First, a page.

The school looked new and bright. Our teacher was a young, tall man with a severe expression. He didn’t smile at us once. About thirty students quietly stared at us when we entered the classroom. I recognized a girl and a boy I had seen last night at the Old House. When our teacher introduced us as refugee children from Thuringia, a tall girl with big brown eyes smiled at me. Gisela was her name, and she eventually became one of my best friends. She still lives close to Velbert, Germany. We have only seen each other twice after moving to Canada, but we have been corresponding for almost 50 years. I soon discovered that she was born in the “East” and from Eisenach, close to Gotha in Thuringia. Eisenach is renown for its imposing Wartburg castle.
When school was dismissed, a girl from one grade higher than us approached me and introduced herself as Margit. I had briefly seen her through the window at the Old House this morning. Margit smiled at me warmly and invited me to walk back with her. She became my closest friend when we lived at the Old House. Margit was mature beyond her age. She was a motherly type and a born leader. We liked her cheerful and outgoing personality. Fights amongst us kids never lasted long because she was a peacemaker, and we trusted in her judgement.
About 15-20 kids about our age lived in the Old House, and we spent most of our time playing in the big yard around the old building. The Old House used to be a beer garden restaurant with a bowling alley in its younger days. The hedged-in yard with old trees had been the garden area of the venue where people would eat and drink on warm and sunny days.
One day in early spring, our mother told us that we would soon be leaving the camp in Aurich, East Frisia; we would move to Velbert, situated in the Rhineland region of West Germany. My mother sounded very excited and joyful because she was born and raised in the Rhineland, a beautiful part of Germany. It meant saying goodbye to my best friend Ingeborg and all our other playmates with whom we had shared so many exciting adventures and experiences.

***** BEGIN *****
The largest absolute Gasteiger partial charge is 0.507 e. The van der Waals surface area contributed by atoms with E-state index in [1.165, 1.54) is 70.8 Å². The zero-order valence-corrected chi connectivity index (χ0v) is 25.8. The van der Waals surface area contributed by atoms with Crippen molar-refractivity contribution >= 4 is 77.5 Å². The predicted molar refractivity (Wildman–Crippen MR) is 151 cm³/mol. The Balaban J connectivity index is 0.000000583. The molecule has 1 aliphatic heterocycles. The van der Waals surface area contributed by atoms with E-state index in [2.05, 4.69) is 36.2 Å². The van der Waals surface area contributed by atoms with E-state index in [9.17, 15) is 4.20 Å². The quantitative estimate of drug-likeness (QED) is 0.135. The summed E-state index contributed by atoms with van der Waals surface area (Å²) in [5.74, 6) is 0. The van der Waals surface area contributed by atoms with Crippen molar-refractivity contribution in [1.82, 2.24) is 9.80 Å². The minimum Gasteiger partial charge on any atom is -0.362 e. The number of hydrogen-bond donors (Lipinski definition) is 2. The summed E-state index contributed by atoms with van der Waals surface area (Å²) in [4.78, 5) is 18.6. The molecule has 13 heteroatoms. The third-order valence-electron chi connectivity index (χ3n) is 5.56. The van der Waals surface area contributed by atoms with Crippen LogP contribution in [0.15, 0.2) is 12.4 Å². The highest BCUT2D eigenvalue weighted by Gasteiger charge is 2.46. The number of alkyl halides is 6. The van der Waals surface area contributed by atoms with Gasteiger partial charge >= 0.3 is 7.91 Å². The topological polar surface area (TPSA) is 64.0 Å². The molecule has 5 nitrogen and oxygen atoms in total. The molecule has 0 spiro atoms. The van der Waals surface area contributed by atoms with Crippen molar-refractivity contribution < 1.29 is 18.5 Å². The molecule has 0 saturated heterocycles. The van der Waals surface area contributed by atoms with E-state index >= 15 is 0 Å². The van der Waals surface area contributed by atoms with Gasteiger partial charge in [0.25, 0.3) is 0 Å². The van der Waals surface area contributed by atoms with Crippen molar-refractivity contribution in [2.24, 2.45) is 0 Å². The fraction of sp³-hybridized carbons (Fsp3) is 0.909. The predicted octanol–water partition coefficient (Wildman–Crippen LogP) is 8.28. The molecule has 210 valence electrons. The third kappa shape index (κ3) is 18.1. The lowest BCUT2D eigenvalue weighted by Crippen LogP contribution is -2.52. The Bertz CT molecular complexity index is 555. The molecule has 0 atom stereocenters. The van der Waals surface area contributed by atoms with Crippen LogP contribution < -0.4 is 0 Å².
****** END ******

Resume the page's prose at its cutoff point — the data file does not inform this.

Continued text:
However, before moving to Velbert, we first had to spend several weeks in a transitory camp in Massen, a small town near Unna, close to Dortmund, our second station in the “Golden West.” I remember from that short stay that my mom was quite upset because we had to sleep in a big dormitory again with lots of strangers. And to make things worse, we had to lie on straw mattresses. But my parents consoled themselves with the prospect that we would soon move to Velbert. That’s where apartment buildings for refugees were being constructed rapidly.
On a bright, sunny day in early Spring, we were loaded with all our luggage and several other families onto the open back of a big, old transport truck with makeshift benches. My brother and I had rarely ridden in a car. This was my first time in a vehicle. For us, it was exciting! My mom thought it was odd that we were transported like baggage. She didn’t like that we were all crammed together in this small, draughty and not too clean space. But my brother and I were laughing with the other kids and some boisterous men enjoying the cool breeze and the changing scenery. After a few hours, we were all shaken up by the bumpy ride. The increasing cool drafts, the loud noise of the motor, and the vehicle’s rattling started to make us feel sick. Suddenly the truck came to an abrupt halt beside an old, dilapidated stone building that looked almost like a dungeon, dark and foreboding.
Although I missed my best friend in Gotha, I made many new friends. After school, we would play on the large meadows surrounding the buildings. Contrary to our parents, the restricted living area in that small room was not an issue. We had lots of space and freedom to roam on the meadows and green spaces surrounding the barracks. One day we ventured as a group out of the camp confines to a nearby treed area to play hide-and-seek. It was almost getting dark when one of the kids shouted, “Let’s go back. A dangerous man is trying to catch us!” We raced back to the camp gate with pounding hearts and breathlessly told the attending guard that a dangerous man had pursued us. Although I found out later that none of us had seen this man, we were sure we were telling the truth. In our minds, he existed. I guess this is a small example of mass hysteria. We never ventured into that forest area again.
Later I will tell you about our move to the Old House of Rocky Docky in the Rhineland region of Germany. But now, I want to talk a bit more about our experiences in the refugee camp in Aurich, East Frisia. Most children live in the present. I have always liked to live in the present moment to this day. However, writing my blog now forces me to relive the past.